Fame is ‘portrayed as a monster - a thousand ears, a thousand eyes, a thousand mouths’, says Linder.

Is Chatsworth the House of Fame?

“Very much so. Everybody knows Chatsworth. It really dominates this area. It has that clout, with the gold and gilding on the windows and the family motto. Someone I was talking to was thinking about the vulgarity of, say, Trump Tower. Here you have that kind of branding. Of course, it’s done with such sophistication, but we know where we are when we come here. You can’t move for the symbol of the serpent.”

Linder was born in Liverpool in 1954 as Linda Mulvey, later ‘editing’ herself down to one name to adopt a modishly austere sharpness. She grew up in Wigan and moved to Manchester in the mid-1970s to study graphic design. In 1976 she saw the Sex Pistols’ fabled Lesser Free Trade Hall gig alongside those who would shape the city’s musical legacy – Mark E Smith of The Fall, members of Joy Division and New Order, Pete Shelley and Howard Devoto of the Buzzcocks and Magazine, and Morrissey. It inspired her to form Ludus, a group she once performed with at the Haçienda club while wearing a meat dress, years before Lady Gaga.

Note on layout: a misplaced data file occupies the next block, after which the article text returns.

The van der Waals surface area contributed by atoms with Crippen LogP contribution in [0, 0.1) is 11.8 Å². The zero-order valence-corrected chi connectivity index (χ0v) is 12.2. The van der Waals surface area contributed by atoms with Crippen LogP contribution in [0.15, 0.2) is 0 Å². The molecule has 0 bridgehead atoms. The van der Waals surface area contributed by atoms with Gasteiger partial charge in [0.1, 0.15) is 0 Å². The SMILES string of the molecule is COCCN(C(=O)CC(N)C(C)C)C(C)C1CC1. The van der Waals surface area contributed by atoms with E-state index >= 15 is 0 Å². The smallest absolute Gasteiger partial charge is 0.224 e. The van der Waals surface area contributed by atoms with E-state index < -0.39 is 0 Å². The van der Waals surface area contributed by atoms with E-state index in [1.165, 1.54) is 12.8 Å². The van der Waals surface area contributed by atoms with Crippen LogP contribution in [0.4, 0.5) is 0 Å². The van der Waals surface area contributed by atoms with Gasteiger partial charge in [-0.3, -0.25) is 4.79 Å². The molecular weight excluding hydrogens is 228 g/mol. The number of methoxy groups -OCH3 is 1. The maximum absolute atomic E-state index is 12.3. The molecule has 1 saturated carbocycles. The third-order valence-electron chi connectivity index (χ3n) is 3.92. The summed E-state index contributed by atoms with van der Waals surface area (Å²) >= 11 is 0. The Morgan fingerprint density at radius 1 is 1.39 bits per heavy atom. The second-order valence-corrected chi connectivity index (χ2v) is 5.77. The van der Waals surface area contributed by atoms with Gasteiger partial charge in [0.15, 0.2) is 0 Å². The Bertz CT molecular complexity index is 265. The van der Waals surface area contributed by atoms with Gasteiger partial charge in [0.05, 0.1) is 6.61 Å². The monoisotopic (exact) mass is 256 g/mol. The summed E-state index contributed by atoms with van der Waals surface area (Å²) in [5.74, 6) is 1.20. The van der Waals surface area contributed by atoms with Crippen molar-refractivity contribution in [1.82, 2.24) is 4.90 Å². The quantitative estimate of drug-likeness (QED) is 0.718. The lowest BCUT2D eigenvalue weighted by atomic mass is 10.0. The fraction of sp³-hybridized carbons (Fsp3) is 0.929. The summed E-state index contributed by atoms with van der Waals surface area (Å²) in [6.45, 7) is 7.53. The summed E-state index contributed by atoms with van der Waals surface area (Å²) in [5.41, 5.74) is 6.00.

In Nottingham visitors will see the Buzzcocks image first – the collage has been made into a full-colour, two-metre-high lightbox. “She takes on a new life. As a stereotype she hasn’t dated that much.”

‘Ninety-nine per cent’ of the time Linder still works with scissors, scalpel, glue and paper. “Very low tech. If you’re working with digital, it’s just too easy. If you go back to 1976 it’s two cut-out mouths and one iron, but it can take a long time to find the exact iron and those two mouths that will then skew that image and give it a whole new meaning.”

But her practice of taking a blade to sexual images has a darker origin. When she was very young, her step-grandfather would show her inappropriate pictures; in 2015 she told a national newspaper her work has been ‘part of her survival’.

She’s encouraged by the #MeToo and Time’s Up movements against sexual harassment, assault and abuse. “There is a long way to go. But at least there’s a debate now, it’s been quite muted over the last few decades. It almost feels like the late 1970s again.”